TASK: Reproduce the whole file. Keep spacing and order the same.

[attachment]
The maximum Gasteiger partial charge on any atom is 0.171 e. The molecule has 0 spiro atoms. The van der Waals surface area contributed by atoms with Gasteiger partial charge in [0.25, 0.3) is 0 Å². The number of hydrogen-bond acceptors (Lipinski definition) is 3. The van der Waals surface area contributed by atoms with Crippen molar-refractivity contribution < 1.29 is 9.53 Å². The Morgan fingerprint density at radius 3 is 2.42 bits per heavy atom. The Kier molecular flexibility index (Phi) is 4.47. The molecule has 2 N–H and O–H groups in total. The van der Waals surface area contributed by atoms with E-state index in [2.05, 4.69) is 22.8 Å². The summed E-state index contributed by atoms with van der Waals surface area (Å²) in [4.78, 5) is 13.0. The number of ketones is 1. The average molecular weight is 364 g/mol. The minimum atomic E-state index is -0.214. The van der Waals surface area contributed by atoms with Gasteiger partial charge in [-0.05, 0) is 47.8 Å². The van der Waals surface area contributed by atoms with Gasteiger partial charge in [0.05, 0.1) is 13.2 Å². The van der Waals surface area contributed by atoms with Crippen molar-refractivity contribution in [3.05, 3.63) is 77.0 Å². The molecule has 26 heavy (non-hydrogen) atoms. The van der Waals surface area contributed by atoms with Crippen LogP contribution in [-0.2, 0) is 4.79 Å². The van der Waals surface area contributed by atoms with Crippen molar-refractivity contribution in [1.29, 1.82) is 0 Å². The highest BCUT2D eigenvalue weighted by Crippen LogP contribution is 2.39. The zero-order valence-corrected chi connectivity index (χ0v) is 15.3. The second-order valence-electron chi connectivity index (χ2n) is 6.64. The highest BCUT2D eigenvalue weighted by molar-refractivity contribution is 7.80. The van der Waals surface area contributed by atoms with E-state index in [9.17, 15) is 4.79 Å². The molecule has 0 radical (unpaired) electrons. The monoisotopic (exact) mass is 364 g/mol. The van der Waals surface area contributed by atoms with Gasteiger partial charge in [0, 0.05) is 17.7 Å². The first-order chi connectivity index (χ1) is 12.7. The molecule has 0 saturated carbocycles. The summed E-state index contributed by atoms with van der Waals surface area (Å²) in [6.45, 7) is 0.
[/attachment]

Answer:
The maximum Gasteiger partial charge on any atom is 0.171 e. The molecule has 0 spiro atoms. The van der Waals surface area contributed by atoms with Gasteiger partial charge in [0.25, 0.3) is 0 Å². The number of hydrogen-bond acceptors (Lipinski definition) is 3. The van der Waals surface area contributed by atoms with Crippen molar-refractivity contribution < 1.29 is 9.53 Å². The Morgan fingerprint density at radius 3 is 2.42 bits per heavy atom. The Kier molecular flexibility index (Phi) is 4.47. The molecule has 2 N–H and O–H groups in total. The van der Waals surface area contributed by atoms with E-state index in [2.05, 4.69) is 22.8 Å². The summed E-state index contributed by atoms with van der Waals surface area (Å²) in [4.78, 5) is 13.0. The number of ketones is 1. The average molecular weight is 364 g/mol. The minimum atomic E-state index is -0.214. The van der Waals surface area contributed by atoms with Gasteiger partial charge in [-0.05, 0) is 47.8 Å². The van der Waals surface area contributed by atoms with Gasteiger partial charge in [0.05, 0.1) is 13.2 Å². The van der Waals surface area contributed by atoms with Crippen molar-refractivity contribution in [3.05, 3.63) is 77.0 Å². The molecule has 26 heavy (non-hydrogen) atoms. The van der Waals surface area contributed by atoms with Crippen LogP contribution in [-0.2, 0) is 4.79 Å². The van der Waals surface area contributed by atoms with Crippen molar-refractivity contribution in [1.29, 1.82) is 0 Å². The highest BCUT2D eigenvalue weighted by Crippen LogP contribution is 2.39. The zero-order valence-corrected chi connectivity index (χ0v) is 15.3. The second-order valence-electron chi connectivity index (χ2n) is 6.64. The highest BCUT2D eigenvalue weighted by molar-refractivity contribution is 7.80. The van der Waals surface area contributed by atoms with E-state index in [9.17, 15) is 4.79 Å². The molecule has 0 radical (unpaired) electrons. The monoisotopic (exact) mass is 364 g/mol. The van der Waals surface area contributed by atoms with Gasteiger partial charge in [0, 0.05) is 17.7 Å². The first-order chi connectivity index (χ1) is 12.7. The molecule has 0 saturated carbocycles. The summed E-state index contributed by atoms with van der Waals surface area (Å²) in [6.45, 7) is 0.